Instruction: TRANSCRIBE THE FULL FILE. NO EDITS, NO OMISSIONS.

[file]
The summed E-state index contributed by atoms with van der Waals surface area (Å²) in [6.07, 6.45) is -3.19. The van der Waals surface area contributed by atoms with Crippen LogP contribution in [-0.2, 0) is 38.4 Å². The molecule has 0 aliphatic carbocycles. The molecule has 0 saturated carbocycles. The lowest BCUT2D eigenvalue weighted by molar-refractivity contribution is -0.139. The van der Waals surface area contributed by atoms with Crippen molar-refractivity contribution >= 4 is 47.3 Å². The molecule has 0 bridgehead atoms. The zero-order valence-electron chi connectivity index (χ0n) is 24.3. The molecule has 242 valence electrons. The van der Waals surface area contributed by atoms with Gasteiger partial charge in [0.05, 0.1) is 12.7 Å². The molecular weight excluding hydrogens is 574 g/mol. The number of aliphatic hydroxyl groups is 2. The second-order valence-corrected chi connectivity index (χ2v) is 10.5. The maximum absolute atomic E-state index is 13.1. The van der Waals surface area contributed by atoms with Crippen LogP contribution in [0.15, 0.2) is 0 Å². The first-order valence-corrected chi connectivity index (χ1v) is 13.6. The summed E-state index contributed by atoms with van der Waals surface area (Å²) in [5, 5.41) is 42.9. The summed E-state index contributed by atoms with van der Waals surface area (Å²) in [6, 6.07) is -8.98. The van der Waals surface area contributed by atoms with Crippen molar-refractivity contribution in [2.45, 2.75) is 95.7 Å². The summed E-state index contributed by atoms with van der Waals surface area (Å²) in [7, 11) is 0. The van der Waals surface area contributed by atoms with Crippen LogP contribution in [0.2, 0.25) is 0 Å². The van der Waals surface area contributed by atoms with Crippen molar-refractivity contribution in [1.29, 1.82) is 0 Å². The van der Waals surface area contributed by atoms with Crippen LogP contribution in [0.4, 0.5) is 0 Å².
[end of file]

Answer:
The summed E-state index contributed by atoms with van der Waals surface area (Å²) in [6.07, 6.45) is -3.19. The van der Waals surface area contributed by atoms with Crippen LogP contribution in [-0.2, 0) is 38.4 Å². The molecule has 0 aliphatic carbocycles. The molecule has 0 saturated carbocycles. The lowest BCUT2D eigenvalue weighted by molar-refractivity contribution is -0.139. The van der Waals surface area contributed by atoms with Crippen molar-refractivity contribution >= 4 is 47.3 Å². The molecule has 0 bridgehead atoms. The zero-order valence-electron chi connectivity index (χ0n) is 24.3. The molecule has 242 valence electrons. The van der Waals surface area contributed by atoms with Gasteiger partial charge in [0.05, 0.1) is 12.7 Å². The molecular weight excluding hydrogens is 574 g/mol. The number of aliphatic hydroxyl groups is 2. The second-order valence-corrected chi connectivity index (χ2v) is 10.5. The maximum absolute atomic E-state index is 13.1. The van der Waals surface area contributed by atoms with Crippen LogP contribution in [0.15, 0.2) is 0 Å². The first-order valence-corrected chi connectivity index (χ1v) is 13.6. The summed E-state index contributed by atoms with van der Waals surface area (Å²) in [5, 5.41) is 42.9. The summed E-state index contributed by atoms with van der Waals surface area (Å²) in [6, 6.07) is -8.98. The van der Waals surface area contributed by atoms with Crippen molar-refractivity contribution in [2.45, 2.75) is 95.7 Å². The summed E-state index contributed by atoms with van der Waals surface area (Å²) in [7, 11) is 0. The van der Waals surface area contributed by atoms with Crippen LogP contribution in [0.2, 0.25) is 0 Å². The van der Waals surface area contributed by atoms with Crippen molar-refractivity contribution in [1.29, 1.82) is 0 Å². The van der Waals surface area contributed by atoms with Crippen LogP contribution in [0.4, 0.5) is 0 Å².